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Documenting Your Life: The Creative Antidote to a Busy Schedule

Because photography is only a small part of my job, it’s a great challenge  to find time to shoot regularly enough to keep my technical skills sharp and my creative vision attuned to the nuances of light. It seems that the items piling up on the to-do list often take priority in the limited hours of the day. I suspect I’m not alone in this dilemma, so I thought I’d share with you a few ideas on how to better integrate photography into your daily life and capture an artistic record of the moments in your life.

Beginning with the passing of my mother and gradually becoming more acute with the birth of my son, I’ve been feeling a need to capture the simple, yet profound, moments that define one’s life. These aren’t necessarily the big events (birthday parties, vacations, etc.), rather the simple moments-the smile from a grandparent seeing their grandson, your spouse engrossed in a book on the weekend while the light streams through the windows or a candid laugh from your best friend at a cafe. These are the emotional memories that we often think of when we’re feeling nostalgic. Why not try and capture them with your camera?

Here are three tips I’ve found helpful when documenting my life.

1) Have a camera at the ready: It sounds obvious, but after years of taking mental pictures (no camera at the ready) I’m finally getting better at keeping a camera nearby, particularly around the house, to grab a quick shot when a photographic situation presents itself. Because of their small size, I’ve found the Olympus PEN cameras to be a fantastic companion. When I travel, I slip the PEN E-PM1 and the svelte 17mm f2.8 lens in my briefcase. Only slightly larger than a point and shoot, the superior image quality and full manual control allows me to shoot in any situation without ever feeling limited by my camera.

2) Keep it simple: It’s easy to geek out on equipment and spend too much time thinking about gear instead of light or photos. Challenge yourself to grab one body and one lens. Limiting your gear choices is a fantastic way to push yourself creatively and improve your ability to improvise by making a great shot with the gear you have. Lately I’ve been shooting around the house with the Olympus PEN E-PL3 with the 12mm f2.0 lens. It forces me to get close and think carefully about the relationships between my subject and the background. All the photos in this post are taken with this setup.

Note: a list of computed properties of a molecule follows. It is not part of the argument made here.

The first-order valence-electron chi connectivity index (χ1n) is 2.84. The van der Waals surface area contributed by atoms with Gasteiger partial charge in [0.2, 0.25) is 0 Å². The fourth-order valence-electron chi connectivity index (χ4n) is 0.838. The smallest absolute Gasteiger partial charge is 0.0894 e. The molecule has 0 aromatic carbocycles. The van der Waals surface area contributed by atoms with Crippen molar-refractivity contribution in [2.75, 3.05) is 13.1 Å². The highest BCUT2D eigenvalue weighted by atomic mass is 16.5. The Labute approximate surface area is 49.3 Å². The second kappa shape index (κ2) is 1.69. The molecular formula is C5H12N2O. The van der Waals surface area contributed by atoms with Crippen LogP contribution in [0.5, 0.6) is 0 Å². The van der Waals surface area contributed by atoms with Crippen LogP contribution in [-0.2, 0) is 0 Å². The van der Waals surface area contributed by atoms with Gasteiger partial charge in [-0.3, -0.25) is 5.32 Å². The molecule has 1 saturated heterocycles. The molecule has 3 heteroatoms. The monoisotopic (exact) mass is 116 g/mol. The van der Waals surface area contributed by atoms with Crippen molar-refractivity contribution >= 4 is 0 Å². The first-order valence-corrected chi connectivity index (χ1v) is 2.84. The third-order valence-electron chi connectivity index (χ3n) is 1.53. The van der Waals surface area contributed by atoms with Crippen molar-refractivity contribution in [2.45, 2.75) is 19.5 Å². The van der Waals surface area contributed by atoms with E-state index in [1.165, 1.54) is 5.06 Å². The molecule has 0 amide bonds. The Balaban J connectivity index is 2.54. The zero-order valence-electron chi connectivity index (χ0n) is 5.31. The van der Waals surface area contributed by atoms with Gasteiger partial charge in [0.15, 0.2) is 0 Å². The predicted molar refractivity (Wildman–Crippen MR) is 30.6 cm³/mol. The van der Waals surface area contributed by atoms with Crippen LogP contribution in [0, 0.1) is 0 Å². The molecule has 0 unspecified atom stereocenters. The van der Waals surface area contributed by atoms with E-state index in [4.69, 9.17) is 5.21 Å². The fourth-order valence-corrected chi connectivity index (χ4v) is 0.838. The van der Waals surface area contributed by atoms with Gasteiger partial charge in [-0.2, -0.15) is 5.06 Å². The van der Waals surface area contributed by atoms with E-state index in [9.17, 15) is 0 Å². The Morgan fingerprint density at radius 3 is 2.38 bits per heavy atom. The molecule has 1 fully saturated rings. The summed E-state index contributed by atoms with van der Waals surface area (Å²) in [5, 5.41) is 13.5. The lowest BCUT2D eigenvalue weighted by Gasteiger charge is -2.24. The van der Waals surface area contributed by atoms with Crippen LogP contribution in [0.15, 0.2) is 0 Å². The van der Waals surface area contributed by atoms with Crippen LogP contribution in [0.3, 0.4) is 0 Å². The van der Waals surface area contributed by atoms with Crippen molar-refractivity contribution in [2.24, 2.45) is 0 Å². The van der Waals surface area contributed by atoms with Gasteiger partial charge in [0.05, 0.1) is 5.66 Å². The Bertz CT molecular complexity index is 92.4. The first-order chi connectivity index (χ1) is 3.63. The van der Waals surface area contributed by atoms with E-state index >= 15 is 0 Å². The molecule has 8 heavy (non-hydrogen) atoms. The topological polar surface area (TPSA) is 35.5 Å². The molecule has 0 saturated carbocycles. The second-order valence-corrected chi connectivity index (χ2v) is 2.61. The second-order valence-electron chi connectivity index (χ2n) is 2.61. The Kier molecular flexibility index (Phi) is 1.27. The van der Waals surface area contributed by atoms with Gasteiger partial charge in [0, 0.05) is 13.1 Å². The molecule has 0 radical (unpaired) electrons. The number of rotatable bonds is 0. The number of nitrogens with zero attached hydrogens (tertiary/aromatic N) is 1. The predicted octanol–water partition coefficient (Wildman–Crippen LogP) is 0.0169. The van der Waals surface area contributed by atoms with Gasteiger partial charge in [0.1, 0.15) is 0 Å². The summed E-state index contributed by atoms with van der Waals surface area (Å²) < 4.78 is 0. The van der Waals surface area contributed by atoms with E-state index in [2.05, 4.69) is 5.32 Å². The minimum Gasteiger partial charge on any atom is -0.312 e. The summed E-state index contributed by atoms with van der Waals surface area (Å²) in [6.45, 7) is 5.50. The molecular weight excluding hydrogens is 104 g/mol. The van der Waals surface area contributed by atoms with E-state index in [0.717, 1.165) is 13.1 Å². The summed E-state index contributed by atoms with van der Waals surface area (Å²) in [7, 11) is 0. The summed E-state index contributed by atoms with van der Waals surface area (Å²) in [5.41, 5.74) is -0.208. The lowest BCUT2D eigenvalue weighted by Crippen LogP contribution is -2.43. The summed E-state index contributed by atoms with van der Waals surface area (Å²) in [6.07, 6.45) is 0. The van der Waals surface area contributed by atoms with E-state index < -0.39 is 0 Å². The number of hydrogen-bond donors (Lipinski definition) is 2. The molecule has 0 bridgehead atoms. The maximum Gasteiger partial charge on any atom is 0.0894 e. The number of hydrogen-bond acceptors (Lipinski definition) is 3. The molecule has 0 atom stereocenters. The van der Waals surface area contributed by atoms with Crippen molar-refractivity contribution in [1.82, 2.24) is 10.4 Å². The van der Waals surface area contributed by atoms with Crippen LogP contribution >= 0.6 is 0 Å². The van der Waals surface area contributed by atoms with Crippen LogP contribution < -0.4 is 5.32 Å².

3) Shoot now, edit later: It’s easy to let that self-critiquing voice creep into your photography. You know, the one that tells you the light’s no good or the subject really isn’t that interesting. Fight back by shooting photos anyway. Push yourself to find an interesting photo in poor light or strive to find a compelling composition when the background is cluttered.

By shooting regularly, you’ll more often find your creative groove and get better at seeing the less obvious, yet remarkable moments that make up our lives. This process not only helps you appreciate the moments that makes up your life unique and special, but gives you the opportunity to capture them and share these moments with others.


4 comments for “Documenting Your Life: The Creative Antidote to a Busy Schedule”

  1. Excellent insight and thoughts (as always).

    Good tips that many people don’t always follow (including myself). Number one being having the camera ready.


    Posted by Rosh Sillars | December 11, 2011, 9:47 am
  2. Hi Jay,

    Definitely some good points. My daughter is 14 now and bridged the digital change, but luckily we had one of those little Stylus Epics early on and took tons of shots. I finally became more “serious” when she was around age 10 and I bought a dslr, which left me a couple more years of good shooting. At 14, I have to wait for that distracted moment and sneak them in here and there. But both my daughter and my wife love to look back at the years of family photographs I have on smugmug, and through the photobooks I’ve put together (need to do number four pretty soon). Families are one of the best excuses to be into photography, no doubt.

    Posted by John Krumm | January 5, 2012, 11:00 am
  3. John,

    Thanks for adding your perspective. I’m certain it is going to become more difficult as Remy gets older and doesn’t always want a camera in his face. Right now he really enjoys it, but I suspect that won’t be so when he’s a teenager!

    Posted by Jay Kinghorn | January 5, 2012, 11:11 am
  4. awesome points Jay. Thank you for sharing them. (: I will start having it nearby me, more often, especially in the house. I love taking spontaneous pics too. Some turn out pretty kewl and funny. Shows ’emotions’ like you said.

    Posted by Kathy L | March 13, 2012, 4:54 pm

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